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Remembering Friedrich Nietzsche:
October 15, 1844–August 25, 1900

482 words

Friedrich Nietzsche was born this day in 1844 in the small town of Röcken, near Leipzig, Saxony, in the Kingdom of Prussia. He died in August 25, 1900 in Weimar, Saxony, in the Second German Reich. The outlines of Nietzsche’s life are readily available online.

Nietzsche is one of the most important philosophers of the North American New Right because of his contributions to the philosophy of history, culture, and religion.

If you are thinking of reading Nietzsche’s works, the best introductions are The Twilight of the Idols and The Anti-Christ, preferably in the R. J. Hollingdale translations. The next volume should be Beyond Good and Evil: Prelude to a Philosophy of the Future, which Nietzsche described as the prose presentation of his entire worldview. I recommend the Judith Norman translation on Cambridge University Press.

Thus Spake Zarathustra is Nietzsche’s poetic presentation of his philosophy, but it should be saved for later. It is the worst possible introduction to Nietzsche. It has been many people’s first Nietzsche book, and for all too many it has been their last.

Such Nietzsche books as On the Genealogy of Morals, The Birth of Tragedy, Untimely Meditations, and The Gay Science are highly valuable, but should be saved till later. Daybreak: Thoughts on the Prejudices of Morality and Human, All Too Human: A Book for Free Spirits are products of a brief flirtation with certain Enlightenment ideas and are thus quite misleading as introductions. Ecce Homo, The Case of Wagner, and Nietzsche Contra Wagner should be saved for last. As a rule, the Cambridge University Press translations of Nietzsche should be preferred.

The introductory books on Nietzsche are mostly disappointing. I do recommend H. L. Mencken’s The Philosophy of Friedrich Nietzsche. Julian Young’s Nietzsche’s Philosophy of Art and Nietzsche’s Philosophy of Religion are very clear and exciting books that examine the development of Nietzsche’s ideas throughout his career. Because of the importance of art and religion to Nietzsche, they serve as excellent overviews of his philosophy. Young has just published an important biography, Friedrich Nietzsche: A Philosophical Biography, which combines overviews of Nietzsche’s life and works in a single volume. Although it is a long book, it is well worth the investment of time.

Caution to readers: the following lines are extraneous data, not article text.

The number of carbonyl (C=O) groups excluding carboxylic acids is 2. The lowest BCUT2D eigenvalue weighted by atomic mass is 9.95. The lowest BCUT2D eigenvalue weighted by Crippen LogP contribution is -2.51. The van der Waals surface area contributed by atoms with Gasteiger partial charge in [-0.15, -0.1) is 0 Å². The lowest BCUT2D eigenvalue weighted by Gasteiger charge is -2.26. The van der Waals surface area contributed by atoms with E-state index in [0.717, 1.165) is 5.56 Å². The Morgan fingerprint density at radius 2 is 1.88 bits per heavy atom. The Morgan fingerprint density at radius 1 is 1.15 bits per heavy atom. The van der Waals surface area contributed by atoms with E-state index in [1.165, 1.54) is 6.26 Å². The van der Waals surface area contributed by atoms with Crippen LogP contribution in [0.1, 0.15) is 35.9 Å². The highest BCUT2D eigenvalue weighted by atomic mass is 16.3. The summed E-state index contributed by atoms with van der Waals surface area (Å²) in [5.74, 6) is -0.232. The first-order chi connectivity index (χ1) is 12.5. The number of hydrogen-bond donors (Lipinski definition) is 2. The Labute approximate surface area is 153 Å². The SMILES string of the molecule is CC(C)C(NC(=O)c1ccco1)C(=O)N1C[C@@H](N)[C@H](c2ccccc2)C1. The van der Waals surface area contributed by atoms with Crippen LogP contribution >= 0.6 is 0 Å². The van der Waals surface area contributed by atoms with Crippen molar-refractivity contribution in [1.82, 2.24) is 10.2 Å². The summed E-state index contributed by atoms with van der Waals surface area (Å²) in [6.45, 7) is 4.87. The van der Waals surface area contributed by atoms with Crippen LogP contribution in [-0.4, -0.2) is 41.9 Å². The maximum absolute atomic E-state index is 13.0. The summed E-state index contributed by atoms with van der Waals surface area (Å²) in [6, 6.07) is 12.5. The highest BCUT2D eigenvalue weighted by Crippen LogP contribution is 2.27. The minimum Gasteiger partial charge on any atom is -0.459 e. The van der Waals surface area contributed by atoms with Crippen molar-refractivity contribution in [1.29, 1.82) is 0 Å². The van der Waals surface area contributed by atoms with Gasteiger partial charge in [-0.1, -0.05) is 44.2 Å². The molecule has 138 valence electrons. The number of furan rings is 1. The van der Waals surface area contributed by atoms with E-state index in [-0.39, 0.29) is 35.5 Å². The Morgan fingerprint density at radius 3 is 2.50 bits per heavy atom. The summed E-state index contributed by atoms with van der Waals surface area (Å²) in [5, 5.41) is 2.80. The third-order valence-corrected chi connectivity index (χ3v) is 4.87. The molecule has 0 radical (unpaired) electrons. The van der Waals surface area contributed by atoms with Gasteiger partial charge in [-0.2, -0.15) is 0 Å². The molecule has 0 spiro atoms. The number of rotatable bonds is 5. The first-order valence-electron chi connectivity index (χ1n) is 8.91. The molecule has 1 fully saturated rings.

Nietzsche is probably the author most often tagged on this website.

Here are the main works we have published by and about Nietzsche:

By Nietzsche:

About Nietzsche:

 

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26 Comments

  1. Ulric
    Posted October 21, 2011 at 7:10 am | Permalink

    Perhaps someone at CC might review NIETZSCHE: THOUGHTS & PERSPECTIVES

    http://www.facebook.com/pages/Black-Front-Press/190496407658027

    This publisher seems to have many similar interests to your own, having produced other volumes on Evola, Crowley and Codreanu. K R Bolton is a contributor, and I know his work is popular at CC Towers.

  2. francis alexander
    Posted October 16, 2011 at 2:20 pm | Permalink

    I really don’t understand these days, why anyone who knows Evola,even needs Nietzsche. Emphasis on “needs”.

    Nietzsche had a “confused love of transcendence” , whereas Evola had a clear and lucid knowledge.

    When it comes to the Supra-Human Evola actually knows what he is talking about!

    Sure Nietzsche had some interesting things to say, but from the perspective of The True Right or Tradition, he’s not especially important in my book.

    • Michael O'Meara
      Posted October 16, 2011 at 4:25 pm | Permalink

      Francis,

      The relationship between Nietzsche and Evola is not so straightforward. In my view, their respective strengths and weaknesses are complementary. For there are serious philosophical and historical problem with Evola’s Platonism (as I try to show in ‘The Primordial and the Perennial’) and Nietsche’s anti-Platonism often provides not just a welcome ‘corrective’, but a sense of ‘human transcendence’ that is directly pertinent to the crackup of modernity anticipated in his work. Indeed, I don’t think Evola is imaginable without Nietzsche.

      We ‘need’ Nietzsche, just as we need all the great European anti-liberals.

  3. Jaego Scorzne
    Posted October 15, 2011 at 6:59 pm | Permalink

    Rudolf Steiner visited him in his illness. He saw his soul hovering above his body – the most beautiful he had ever seen.